While the millionaires increased their wealth enormously, the mass of the population is exposed to the continuing economic crisis. In 2014, the number of unemployed climbed another 30,000 to 330,000. Median income fell in the long-term while the rents rose tremendously.


With detailed data, the two economists Thomas Piketty and Emanuel Saez drew the well-known U-curve for the development of inequality in the last century. A new study by Saez together with Gabriel Zucman who recently became widely known with his book on tax havens explains that this curve highlights the top thousandth. The graph shows the development within the richest 10 percent where the greatest wealth developed very differently. The richest thousandth (0.1%) could increase their share in the total wealth very intensely since the 1980s. Meanwhile their share is 22 percent, as much as the bottom 90 percent. The US has not seen this magnitude of wealth inequality since the 1930s.


Unfortunately there is no comparable information on the long-term development of wealth inequality. Still the available data shows the dream time for millionaires experienced a Renaissance at the beginning of the 21st century and was not limited to the year 1910. It is all the more alarming that the disinformation campaigns of owners of capital against a sensible taxation of mammoth assets had the wide support of the media landscape.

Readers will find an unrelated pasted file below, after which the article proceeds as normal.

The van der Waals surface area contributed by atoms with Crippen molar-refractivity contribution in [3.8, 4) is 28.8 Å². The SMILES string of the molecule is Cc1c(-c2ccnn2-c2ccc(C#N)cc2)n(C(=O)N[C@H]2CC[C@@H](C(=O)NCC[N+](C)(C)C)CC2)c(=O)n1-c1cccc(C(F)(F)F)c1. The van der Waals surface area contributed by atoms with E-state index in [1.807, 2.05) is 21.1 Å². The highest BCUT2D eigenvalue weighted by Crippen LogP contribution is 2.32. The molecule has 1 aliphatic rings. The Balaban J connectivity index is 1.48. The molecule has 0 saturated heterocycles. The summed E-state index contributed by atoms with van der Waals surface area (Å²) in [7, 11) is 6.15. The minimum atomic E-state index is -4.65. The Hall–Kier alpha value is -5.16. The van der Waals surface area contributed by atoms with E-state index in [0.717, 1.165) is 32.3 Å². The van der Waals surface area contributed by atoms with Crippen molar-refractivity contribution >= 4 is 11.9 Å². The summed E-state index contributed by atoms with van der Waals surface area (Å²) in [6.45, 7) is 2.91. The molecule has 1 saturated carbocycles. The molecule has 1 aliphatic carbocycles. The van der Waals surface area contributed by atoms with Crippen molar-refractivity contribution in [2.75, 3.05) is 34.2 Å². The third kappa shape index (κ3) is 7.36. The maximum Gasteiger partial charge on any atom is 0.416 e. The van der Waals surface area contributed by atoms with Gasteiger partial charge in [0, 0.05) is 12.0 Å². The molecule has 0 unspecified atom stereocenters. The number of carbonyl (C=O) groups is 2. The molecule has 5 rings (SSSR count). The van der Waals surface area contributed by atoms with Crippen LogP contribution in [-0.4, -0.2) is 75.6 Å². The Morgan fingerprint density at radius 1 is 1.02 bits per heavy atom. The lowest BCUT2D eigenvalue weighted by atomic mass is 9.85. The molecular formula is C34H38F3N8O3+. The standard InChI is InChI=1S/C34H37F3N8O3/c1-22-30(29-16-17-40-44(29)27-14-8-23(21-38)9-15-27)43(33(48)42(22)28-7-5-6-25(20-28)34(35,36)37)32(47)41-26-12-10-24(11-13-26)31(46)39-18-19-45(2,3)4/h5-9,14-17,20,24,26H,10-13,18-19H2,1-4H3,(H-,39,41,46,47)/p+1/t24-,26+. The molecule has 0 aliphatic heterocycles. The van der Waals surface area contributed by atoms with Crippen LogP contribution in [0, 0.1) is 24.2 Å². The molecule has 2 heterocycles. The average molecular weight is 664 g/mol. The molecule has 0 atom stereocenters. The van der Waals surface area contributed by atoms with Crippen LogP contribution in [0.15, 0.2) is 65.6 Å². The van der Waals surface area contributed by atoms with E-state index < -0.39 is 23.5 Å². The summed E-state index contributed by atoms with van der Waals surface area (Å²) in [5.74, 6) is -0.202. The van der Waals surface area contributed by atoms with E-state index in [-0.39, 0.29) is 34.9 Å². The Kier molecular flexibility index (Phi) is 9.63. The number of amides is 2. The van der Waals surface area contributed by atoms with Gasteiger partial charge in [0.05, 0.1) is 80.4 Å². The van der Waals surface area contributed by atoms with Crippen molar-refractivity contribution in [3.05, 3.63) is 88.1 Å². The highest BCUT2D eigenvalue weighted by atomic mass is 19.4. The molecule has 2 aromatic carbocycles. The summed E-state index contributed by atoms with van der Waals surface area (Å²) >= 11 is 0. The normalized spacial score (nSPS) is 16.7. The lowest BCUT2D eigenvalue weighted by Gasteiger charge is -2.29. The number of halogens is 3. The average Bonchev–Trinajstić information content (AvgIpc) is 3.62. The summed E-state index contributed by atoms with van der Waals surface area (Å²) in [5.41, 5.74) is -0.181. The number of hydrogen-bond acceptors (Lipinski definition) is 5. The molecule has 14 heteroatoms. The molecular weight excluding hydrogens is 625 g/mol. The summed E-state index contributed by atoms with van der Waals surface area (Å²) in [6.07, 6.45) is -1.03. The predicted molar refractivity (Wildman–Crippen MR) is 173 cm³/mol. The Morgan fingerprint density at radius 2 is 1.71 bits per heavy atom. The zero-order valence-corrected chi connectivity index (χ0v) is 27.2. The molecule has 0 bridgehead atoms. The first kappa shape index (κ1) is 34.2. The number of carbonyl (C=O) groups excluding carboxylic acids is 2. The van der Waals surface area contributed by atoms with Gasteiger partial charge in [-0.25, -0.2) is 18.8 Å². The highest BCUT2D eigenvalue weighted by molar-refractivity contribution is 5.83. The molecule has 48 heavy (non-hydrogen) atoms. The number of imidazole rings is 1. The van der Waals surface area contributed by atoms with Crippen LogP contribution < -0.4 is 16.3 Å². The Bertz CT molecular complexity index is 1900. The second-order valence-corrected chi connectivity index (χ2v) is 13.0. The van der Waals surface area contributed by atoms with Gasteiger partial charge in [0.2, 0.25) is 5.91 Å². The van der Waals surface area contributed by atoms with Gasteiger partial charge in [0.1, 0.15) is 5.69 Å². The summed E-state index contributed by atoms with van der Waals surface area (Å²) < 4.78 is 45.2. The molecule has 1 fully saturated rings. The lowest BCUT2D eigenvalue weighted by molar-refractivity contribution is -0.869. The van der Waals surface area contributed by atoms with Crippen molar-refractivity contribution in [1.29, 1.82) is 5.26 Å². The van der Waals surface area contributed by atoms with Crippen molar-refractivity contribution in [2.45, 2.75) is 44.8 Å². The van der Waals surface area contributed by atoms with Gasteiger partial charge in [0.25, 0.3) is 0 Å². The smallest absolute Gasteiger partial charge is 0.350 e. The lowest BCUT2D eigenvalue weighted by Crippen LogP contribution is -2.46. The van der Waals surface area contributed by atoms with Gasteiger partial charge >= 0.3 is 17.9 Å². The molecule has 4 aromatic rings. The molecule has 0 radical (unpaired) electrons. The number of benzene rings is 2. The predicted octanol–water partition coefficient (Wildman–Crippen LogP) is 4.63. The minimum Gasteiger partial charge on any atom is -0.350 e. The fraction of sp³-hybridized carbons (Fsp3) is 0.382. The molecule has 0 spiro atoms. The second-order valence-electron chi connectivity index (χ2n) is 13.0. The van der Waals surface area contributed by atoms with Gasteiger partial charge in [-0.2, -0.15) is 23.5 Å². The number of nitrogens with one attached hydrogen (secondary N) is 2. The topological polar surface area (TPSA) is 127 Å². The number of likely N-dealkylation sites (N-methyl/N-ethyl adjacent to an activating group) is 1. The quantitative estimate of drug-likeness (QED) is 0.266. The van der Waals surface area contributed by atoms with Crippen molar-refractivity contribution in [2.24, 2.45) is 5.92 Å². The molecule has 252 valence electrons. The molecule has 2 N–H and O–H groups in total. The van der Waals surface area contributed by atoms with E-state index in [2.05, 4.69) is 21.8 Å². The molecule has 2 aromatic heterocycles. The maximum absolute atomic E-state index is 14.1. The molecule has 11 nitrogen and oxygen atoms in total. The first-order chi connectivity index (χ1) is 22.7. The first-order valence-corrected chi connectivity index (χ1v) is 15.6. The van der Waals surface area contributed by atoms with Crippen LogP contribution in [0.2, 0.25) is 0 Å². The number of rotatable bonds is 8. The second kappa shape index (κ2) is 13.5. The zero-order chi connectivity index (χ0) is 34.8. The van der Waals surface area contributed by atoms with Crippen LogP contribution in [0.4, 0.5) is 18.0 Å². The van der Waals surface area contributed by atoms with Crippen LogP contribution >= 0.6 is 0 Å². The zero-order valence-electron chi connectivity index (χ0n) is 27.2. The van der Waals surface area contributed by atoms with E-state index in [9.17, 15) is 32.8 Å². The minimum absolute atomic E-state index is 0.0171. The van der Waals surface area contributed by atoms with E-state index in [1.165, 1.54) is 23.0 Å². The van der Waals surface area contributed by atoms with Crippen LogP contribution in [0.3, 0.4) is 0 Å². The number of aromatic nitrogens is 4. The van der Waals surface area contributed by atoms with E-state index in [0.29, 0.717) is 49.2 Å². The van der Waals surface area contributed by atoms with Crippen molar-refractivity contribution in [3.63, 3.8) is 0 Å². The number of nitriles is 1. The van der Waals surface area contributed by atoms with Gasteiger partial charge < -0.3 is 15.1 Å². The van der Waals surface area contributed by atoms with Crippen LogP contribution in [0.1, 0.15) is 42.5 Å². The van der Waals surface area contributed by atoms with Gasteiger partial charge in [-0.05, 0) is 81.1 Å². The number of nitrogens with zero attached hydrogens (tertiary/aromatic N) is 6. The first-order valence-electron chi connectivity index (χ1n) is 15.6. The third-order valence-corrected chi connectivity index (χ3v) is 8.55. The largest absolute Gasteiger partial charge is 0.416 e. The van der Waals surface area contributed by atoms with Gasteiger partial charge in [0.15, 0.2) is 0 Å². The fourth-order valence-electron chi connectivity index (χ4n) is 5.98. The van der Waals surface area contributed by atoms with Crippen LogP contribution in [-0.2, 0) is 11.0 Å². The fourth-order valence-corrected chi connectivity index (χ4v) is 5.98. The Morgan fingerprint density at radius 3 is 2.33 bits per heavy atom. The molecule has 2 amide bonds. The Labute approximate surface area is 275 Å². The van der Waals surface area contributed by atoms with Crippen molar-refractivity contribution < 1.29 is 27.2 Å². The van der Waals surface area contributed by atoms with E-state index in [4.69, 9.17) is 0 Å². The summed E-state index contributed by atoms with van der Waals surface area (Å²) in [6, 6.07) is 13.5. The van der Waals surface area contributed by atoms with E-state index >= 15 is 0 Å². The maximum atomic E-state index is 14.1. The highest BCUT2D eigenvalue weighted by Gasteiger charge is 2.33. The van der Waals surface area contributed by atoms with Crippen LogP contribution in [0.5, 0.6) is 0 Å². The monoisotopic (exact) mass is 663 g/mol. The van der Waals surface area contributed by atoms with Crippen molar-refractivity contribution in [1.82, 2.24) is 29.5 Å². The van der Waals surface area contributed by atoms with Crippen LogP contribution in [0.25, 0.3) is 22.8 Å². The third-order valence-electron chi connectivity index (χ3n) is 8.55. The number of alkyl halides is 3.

Current discussions around wealth-oriented taxes seem dominated by the illusion of shock and fears of impoverishment. This recalls the extremely wealthy banker Hermann Horwitz who often woke up in the middle of the night to assure himself of his wealth and certify the balance. The constant anxiety of being on the breadline finally drove Horwitz into madness, the historian Sandgruber wrote.

The facts are repeated as in a prayer wheel to fight the illusion of shock. Only the richest 5 percent of households are affected by a tax allowance of 1 million Euros from wealth- and inheritance taxes. The other 95 percent are not weighed down. The richest percent receives 8000 Euros monthly from their assets income. Although only a few households are concerned by these taxes, the wealth is concentrated very strongly at the top – with the highest thousandth of society.


Great political-economic challenges face us in the seventh year after the outbreak of the crisis. The economy will not automatically be in full swing or move into gear. A surge of private investments has not occurred on account of uncertain expectations. Unemployment increases, a deflationary spiral threatens and the resources for necessary spending in nursing and health care and for future-oriented public investments are lacking.